What if? That was the ominous theme for participants when the California Wildland Fire Coordinating Group (CWCG) held their annual IMT Workshop at the Wildland Fire Training Center in McClellan Park on the first three days of May. Incident Commanders (ICs) from all the Federal Type 1 and Type 2 IMTs from both Northern and Southern California were in attendance, along with other team members. The purpose of this annual gathering is to receive guidance from agency heads and set the tone for the upcoming wildland fire season.
To learn more about the Agency Administrator Role on wildfires, use the drop-down at right.
More specifically, the opening speakers used the annual Department or Agency Letters of Direction. A long-standing tradition in the U.S. Forest Service (USFS), their direction letter can be found here. Possibly the first Cabinet-level annual fire direction memo from the Department of the Interior (DOI), can be found here. During my time in fire management leadership, I found the DOI to be far more decentralized with more empowered employees having collegial exchanges at various levels in the organizational hierarchy. The USFS, on the other hand, seemed to have more of a “wait until we receive direction” culture that preferred deference to rank over efficiency. Employees in the USFS seemed largely unwilling to step outside their chain of command.
Perhaps the DOI Memo can be explained by the sexual harassment accusations roiling all the agencies. California, due to the sheer number of agency employees, has always been a hotbed for class action litigation and has particularly been impacted. Both agency direction letters address this issue, give a nod to the scope of the previous year, and provide the usual affirmation that firefighter and public safety be ensured at all costs. While not quiet the clown car of ineffectiveness that is Scott Pruitt’s EPA, Interior’s Ryan Zinke has not been without controversy at home and abroad. It’s nice to see he’s looking out for his home state of Montana. Zinke released a DOI press release last September that clearly indicate his desire to cut more big trees on Interior lands, despite the settled science, that standing mature trees represent the least threat, in terms of fuels that increase the speed and severity of wildfires. Red flags are popping when Cabinet-level appointees direct their agency heads …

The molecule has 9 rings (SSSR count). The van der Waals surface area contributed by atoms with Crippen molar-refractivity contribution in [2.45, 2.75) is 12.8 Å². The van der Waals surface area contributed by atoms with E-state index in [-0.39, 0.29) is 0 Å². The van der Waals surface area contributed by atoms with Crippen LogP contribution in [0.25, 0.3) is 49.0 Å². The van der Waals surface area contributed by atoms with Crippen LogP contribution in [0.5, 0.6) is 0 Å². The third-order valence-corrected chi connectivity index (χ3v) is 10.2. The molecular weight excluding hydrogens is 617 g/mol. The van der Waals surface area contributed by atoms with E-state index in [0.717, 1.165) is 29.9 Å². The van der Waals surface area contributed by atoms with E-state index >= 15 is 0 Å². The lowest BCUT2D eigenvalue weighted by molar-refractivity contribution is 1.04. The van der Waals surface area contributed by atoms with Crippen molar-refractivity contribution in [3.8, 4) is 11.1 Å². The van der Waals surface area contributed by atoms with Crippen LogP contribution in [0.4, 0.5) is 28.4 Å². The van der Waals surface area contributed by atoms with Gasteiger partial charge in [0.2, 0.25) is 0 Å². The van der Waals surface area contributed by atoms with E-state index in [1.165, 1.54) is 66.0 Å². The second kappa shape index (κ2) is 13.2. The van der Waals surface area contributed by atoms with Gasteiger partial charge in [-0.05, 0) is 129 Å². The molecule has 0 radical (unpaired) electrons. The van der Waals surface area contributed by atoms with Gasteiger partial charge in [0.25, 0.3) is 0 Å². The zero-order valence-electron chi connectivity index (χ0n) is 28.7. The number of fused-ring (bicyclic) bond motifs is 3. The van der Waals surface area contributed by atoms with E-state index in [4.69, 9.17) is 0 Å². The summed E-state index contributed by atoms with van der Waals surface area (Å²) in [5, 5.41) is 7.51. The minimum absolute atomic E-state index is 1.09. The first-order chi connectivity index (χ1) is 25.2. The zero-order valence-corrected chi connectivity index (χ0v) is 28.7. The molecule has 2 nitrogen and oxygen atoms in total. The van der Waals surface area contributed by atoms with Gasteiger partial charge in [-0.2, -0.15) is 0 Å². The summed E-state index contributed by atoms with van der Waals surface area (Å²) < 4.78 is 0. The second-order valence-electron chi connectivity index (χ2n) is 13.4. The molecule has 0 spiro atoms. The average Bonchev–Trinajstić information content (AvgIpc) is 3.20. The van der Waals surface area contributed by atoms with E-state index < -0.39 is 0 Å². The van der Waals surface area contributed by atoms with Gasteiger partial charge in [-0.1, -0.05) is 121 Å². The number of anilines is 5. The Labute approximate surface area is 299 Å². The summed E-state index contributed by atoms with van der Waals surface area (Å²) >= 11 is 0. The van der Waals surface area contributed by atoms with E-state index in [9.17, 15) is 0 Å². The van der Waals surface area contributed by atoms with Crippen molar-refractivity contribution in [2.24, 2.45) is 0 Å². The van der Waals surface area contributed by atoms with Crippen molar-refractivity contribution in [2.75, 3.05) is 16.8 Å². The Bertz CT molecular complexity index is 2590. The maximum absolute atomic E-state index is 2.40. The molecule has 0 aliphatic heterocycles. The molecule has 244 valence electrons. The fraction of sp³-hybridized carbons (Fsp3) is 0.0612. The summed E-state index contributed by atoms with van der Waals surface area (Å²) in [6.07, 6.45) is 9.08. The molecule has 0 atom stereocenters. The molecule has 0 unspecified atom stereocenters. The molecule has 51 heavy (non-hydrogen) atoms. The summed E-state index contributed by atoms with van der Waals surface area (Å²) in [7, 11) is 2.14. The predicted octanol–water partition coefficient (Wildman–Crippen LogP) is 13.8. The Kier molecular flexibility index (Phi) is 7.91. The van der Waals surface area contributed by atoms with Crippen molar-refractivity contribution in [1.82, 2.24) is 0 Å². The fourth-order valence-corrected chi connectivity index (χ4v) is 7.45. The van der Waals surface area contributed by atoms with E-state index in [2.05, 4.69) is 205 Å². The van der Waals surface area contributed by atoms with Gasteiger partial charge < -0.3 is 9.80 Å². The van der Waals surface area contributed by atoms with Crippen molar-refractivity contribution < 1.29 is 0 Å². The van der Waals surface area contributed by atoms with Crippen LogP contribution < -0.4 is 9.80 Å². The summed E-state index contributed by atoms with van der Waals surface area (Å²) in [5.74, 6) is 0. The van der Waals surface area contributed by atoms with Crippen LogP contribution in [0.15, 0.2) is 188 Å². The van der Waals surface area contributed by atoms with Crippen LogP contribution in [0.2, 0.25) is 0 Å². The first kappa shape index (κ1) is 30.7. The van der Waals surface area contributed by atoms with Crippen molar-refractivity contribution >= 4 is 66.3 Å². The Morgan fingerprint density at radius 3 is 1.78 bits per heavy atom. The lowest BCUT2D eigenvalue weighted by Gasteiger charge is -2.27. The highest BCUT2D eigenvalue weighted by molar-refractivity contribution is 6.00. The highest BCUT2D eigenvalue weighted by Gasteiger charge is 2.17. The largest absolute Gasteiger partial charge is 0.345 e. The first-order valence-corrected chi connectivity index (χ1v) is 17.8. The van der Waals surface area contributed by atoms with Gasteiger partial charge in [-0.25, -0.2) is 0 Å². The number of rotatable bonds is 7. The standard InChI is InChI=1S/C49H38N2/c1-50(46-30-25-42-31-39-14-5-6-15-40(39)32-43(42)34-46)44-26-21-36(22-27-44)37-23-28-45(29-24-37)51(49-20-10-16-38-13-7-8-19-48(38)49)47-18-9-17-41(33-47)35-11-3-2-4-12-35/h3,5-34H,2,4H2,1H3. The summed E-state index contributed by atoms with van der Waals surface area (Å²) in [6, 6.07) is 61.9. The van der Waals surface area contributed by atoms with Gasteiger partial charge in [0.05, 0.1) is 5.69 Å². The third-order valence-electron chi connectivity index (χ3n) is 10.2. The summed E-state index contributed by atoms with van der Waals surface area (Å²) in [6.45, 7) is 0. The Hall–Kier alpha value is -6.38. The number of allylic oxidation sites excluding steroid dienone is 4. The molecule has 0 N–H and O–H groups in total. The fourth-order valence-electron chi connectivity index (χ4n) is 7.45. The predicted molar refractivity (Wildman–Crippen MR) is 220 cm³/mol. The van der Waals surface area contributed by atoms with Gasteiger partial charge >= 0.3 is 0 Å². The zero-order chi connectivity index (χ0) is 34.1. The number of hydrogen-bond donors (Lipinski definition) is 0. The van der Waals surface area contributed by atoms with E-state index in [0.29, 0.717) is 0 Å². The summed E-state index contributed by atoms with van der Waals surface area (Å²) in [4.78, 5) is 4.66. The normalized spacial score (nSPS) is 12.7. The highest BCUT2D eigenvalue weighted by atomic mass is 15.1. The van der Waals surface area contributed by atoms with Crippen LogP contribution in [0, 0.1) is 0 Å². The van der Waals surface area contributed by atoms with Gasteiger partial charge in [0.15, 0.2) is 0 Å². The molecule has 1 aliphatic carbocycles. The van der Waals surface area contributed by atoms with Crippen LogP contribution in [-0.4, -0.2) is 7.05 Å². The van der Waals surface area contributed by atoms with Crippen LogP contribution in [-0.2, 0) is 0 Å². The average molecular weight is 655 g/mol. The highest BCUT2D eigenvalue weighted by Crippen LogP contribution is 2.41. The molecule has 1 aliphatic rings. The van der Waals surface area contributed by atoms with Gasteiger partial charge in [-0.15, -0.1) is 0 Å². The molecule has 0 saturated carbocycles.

“to use the full range of existing authorities, to reduce fuels.”
“I applaud Secretary Zinke’s effort to thin the threat. If we can reduce the fuel loads in our forests and rangelands we will provide our fire fighters more defensible space to do their jobs,” said Idaho Senator James Risch.
Risch, who carries a lifetime score of 7% (0% in 2017) with the League of Conservation Voters, doesn’t use the word “thin” to mean the small trees and brush. This is what happens when you place individuals as Agency Heads that neither understand the scope, nor believe in the mission, of their respective departments and agencies. Their ideological bent drives them merely to fulfill the words of the conservative thinker and 1% spokesperson, Grover Norquist.
“I don’t want to abolish government. I simply want to reduce it to the size where I can drag it into the bathroom and drown it in the bathtub.”
Fortunately, though a majority of wildland fire professional are patriotic, flag-waving conservative men, they are a practical lot. Otherwise, I’d have a hard time counting myself amongst these hard-working public servants. There is little room between the fire whirls of contemporary wildland fire management for ideological zealotry. This all comes on the heels of the most destructive wildland fire season in California history. The facts and figures speak for themselves. Whether the reason lies in climate change, development spreading over larger landscapes, or both; believe what you will, the situation is deteriorating and cruel budget cuts don’t make it any easier. Change is upon us, and adaptation is in the air. You can smell it.
After introductions of all the ICs, the acting CWCG Chair and Regional Director of Fire and Aviation, Bob Baird, made opening comments about the challenges faced last year…
“It wasn’t a fire season, it was a fire year,”
He put forward challenges ahead, that would be repeated throughout the gathering, like succession planning and the related need to promote trainees, as well as the seemingly ever-present problem with “dishonorable and disrespectful” behavior. I appreciated his focus on looking…
“…at ways we can not push risk or exposure down to the ground.”